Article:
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Cher Scores with Eco Bag

The perfect accessory for a relaxed summer
15 May 2008
Introduction
Cutesy surf-inspired brand hits it big with a blue-and-red tote bag
The streets of Tokyo are currently awash in a particular red-white-and-blue accessory: the "eco bag" tote from popular select-shop Cher (pronounced "shel"in Japanese). The totebag has seen huge sales since breaking into the popular consciousness thanks to being a free gift included with the May issue of increasingly-influential fashion magazine Sweet. The bags — priced at a reasonable ¥1,260 for the large size and ¥840 for the small — are selling so well that even the counterfeiters are trying to get in on the action. In the May 13 issue of Senken Shimbun, Cher took out a one-page ad asking distributors and retailers to watch out for fake versions of the now-iconic Cher tote.

According to ViVi, Cher reached sales of 70,000 units for the bag in July. In order to deal with such demand, Cher has only allowed purchase of the bag to customers who buy other goods at its shops.

 Cher Eco Bag
Surfer-gal Yoshiko Yamazaki opened the very first Cher in March of 1995. At first, the select shop strictly sold imports, but within two years, Yamazaki became a designer, making original clothing for the shop in a feminine yet stylish surf-influenced style. Even today, the brand takes its main inspiration from West Coast American beach culture (as evidenced by the website).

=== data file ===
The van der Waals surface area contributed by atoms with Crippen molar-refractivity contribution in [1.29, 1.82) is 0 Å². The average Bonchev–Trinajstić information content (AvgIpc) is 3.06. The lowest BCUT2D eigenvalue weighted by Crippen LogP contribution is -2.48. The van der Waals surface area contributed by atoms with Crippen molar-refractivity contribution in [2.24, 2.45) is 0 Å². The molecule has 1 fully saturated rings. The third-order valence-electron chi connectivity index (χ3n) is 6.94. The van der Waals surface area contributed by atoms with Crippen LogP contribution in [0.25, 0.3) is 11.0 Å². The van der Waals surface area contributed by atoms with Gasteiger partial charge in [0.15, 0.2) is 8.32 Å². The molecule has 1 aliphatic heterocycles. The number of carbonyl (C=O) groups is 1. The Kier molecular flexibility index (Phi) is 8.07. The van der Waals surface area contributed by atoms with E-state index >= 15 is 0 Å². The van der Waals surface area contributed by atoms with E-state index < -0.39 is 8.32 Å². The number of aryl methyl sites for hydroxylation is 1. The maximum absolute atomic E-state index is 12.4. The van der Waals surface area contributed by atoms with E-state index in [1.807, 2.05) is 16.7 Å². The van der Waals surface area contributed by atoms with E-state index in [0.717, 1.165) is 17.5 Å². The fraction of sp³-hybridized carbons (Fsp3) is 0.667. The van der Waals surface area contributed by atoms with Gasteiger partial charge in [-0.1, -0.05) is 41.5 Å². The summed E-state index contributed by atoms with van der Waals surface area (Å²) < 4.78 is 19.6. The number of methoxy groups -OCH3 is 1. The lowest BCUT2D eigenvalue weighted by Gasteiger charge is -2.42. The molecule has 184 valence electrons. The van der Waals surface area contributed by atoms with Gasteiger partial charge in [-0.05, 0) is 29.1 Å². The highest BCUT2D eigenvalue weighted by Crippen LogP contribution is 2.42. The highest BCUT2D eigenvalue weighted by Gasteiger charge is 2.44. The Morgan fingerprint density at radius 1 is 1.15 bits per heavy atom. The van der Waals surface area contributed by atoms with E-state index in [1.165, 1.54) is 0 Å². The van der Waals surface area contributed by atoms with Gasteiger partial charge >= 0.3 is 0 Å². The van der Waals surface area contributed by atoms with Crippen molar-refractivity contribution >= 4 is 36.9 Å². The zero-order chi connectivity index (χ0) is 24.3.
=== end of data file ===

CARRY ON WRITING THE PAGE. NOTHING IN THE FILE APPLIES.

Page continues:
Up until now, the main Cher stores have been in the trendy Daikanyama and Harajuku neighborhoods, but just this year, Yamazaki opened a new location in the beach town of Kamakura near her home. The prices for this beach outpost are 15-20% cheaper than the Tokyo stores — a region-based pricing strategy rare in fixed-price Japan.

Cher's current success does seem to be linked to a wider interest among young women in "eco"-related consumerism. Girls are apparently bringing the totebag back to Cher on shopping visits and asking clerks to put newly-purchased clothing inside in lieu of a paper or plastic bag. On that environmentalism tip, Cher is now working with denim brand Lee on a series of items using African cotton. 3% of profits will be donated to Uganda. Yamazaki and her brand are showing the industry at large that social-consciousness can be a powerful weapon when combined with cute design.